Another hot technology that's taking wing is a paper-thin, flexible sheet material that will be used in the aerospace industry as a flame barrier and containment system. Developed by 3M Corp., St. Paul, MN, the Nextel 312 Flame Stopping Dot Paper has survived the FAA's 15 minute, 2000[degrees]F firewall test without flame penetration (testing in accordance with FAA AC2O-135). Testing also showed that the use of Dot Paper in an aircraft's fuselage could add as much as five minutes of escape time from a burning aircraft, while ensuring low heat transfer to the cabin from external heat sources. The material's unique feature is the dots, which help maintain the paper's integrity and flexibility even after its organic binders bum off. The ceramic textile material is a lightweight 2.3 oz per yard and, being ceramic, it won't melt, shrink, or produce smoke or gases when exposed to fire. Other areas in an aircraft that can use Nextel FSDP for protection would be galleys, cockpits, cargo bays, ducting, gaskets and sea ls, insulators and fire-resistant storage bays. Besides potential applications in commercial and industrial firewalls, firedoors and furnaces, 3M also anticipates other industries, from automotive and construction to processing facilities and telecommunications, will find use for the Dot Paper.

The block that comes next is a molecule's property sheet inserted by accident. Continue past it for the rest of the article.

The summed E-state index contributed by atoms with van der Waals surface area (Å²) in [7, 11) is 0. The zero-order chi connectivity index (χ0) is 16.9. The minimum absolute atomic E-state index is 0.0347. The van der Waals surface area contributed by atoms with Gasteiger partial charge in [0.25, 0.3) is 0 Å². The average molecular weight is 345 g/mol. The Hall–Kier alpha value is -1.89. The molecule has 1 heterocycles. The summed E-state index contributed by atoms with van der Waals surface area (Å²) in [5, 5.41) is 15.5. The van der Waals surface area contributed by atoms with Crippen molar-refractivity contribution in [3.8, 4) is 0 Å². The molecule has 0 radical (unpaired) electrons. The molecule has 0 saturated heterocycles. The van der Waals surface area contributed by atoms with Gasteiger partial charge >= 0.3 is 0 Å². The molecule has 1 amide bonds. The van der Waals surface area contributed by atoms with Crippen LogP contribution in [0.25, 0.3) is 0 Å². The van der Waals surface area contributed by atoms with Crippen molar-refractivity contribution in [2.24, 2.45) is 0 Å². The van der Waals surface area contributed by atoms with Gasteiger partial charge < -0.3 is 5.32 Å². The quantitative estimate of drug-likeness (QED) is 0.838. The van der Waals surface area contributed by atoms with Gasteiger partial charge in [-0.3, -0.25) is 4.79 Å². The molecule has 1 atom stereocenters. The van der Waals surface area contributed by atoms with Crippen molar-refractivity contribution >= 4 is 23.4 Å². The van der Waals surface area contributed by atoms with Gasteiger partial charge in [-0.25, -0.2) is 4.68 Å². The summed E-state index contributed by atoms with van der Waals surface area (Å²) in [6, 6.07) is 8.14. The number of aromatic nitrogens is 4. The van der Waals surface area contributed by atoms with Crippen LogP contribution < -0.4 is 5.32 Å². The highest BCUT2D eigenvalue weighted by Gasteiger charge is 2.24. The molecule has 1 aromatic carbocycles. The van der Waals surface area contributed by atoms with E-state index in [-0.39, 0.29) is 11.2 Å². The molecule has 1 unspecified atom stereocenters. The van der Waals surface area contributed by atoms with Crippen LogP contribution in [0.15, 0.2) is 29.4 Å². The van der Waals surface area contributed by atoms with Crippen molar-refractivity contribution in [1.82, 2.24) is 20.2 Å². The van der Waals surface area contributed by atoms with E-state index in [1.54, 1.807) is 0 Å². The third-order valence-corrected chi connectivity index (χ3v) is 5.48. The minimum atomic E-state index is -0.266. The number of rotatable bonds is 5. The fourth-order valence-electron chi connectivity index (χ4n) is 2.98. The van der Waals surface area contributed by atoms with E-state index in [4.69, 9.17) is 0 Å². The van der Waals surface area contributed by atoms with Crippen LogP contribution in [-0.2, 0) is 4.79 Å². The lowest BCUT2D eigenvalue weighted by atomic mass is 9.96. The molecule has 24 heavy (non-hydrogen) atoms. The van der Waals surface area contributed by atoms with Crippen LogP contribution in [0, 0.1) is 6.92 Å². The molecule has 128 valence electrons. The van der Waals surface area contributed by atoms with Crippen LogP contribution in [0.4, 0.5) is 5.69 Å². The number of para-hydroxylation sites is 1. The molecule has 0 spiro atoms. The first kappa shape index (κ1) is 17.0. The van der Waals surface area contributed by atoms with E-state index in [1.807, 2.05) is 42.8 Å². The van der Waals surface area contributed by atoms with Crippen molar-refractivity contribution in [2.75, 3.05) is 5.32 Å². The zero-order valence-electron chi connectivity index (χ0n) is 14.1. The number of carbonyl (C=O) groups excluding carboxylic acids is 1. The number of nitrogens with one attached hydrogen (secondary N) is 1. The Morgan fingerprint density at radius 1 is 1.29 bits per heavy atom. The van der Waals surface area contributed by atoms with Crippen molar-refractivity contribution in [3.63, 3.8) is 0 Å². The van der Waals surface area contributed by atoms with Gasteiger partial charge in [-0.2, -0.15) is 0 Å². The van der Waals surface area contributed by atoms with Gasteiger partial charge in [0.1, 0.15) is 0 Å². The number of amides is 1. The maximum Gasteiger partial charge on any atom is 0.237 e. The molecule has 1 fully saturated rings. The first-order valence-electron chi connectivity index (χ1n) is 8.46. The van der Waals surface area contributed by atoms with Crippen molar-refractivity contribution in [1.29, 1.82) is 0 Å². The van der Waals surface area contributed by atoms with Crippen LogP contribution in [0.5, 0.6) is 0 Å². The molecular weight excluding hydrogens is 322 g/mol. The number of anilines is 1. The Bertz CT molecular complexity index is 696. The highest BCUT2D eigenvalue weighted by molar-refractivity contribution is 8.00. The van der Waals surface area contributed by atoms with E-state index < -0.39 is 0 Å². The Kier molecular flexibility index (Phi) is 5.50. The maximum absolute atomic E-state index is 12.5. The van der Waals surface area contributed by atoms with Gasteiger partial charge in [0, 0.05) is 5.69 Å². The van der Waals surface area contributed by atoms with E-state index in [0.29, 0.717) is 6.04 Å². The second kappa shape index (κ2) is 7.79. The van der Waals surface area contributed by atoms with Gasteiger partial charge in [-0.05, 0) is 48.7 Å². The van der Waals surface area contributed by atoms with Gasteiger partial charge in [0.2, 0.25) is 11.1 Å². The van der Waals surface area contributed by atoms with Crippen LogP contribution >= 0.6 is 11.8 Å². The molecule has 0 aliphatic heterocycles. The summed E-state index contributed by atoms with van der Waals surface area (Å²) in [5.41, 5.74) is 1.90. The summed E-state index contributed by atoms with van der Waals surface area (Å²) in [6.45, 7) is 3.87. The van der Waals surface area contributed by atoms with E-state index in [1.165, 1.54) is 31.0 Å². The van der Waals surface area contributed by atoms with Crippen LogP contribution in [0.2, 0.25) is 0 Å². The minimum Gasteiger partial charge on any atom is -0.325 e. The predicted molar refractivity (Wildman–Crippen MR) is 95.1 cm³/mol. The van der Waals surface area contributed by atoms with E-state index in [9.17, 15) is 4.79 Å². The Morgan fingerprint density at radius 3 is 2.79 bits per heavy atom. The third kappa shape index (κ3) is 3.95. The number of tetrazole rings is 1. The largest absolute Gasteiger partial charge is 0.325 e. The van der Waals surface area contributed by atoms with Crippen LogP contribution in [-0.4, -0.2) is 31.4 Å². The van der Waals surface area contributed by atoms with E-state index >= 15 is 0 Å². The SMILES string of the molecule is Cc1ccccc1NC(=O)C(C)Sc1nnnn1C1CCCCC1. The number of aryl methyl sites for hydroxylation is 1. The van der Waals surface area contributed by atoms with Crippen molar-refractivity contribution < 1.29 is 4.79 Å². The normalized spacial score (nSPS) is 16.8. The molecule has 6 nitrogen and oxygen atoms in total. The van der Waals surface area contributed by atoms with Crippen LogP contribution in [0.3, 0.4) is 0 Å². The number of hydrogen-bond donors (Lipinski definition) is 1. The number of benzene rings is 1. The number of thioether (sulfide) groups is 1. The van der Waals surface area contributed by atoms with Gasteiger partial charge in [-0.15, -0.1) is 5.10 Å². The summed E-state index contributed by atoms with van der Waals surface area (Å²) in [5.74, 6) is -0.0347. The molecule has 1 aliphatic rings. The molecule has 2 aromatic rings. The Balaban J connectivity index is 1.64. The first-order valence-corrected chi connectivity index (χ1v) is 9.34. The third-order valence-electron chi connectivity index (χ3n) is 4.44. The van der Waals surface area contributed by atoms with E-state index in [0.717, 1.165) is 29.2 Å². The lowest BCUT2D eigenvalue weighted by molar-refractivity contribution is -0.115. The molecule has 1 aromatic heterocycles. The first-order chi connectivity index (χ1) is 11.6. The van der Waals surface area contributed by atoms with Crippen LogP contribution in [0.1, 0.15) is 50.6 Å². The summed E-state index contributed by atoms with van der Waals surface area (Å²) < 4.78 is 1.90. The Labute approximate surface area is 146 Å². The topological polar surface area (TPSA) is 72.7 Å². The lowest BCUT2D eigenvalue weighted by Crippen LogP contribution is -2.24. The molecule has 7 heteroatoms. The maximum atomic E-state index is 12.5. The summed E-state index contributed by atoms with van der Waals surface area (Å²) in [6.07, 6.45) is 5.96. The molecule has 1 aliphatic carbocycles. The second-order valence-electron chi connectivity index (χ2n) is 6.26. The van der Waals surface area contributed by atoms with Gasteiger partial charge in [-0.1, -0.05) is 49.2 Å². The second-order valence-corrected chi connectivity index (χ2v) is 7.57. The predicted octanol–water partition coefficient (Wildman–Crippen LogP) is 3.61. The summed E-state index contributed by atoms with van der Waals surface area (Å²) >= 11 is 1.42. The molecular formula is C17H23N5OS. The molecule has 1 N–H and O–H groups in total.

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|Publication:||Medical Equipment Designer|
|Date:||Nov 1, 2000|
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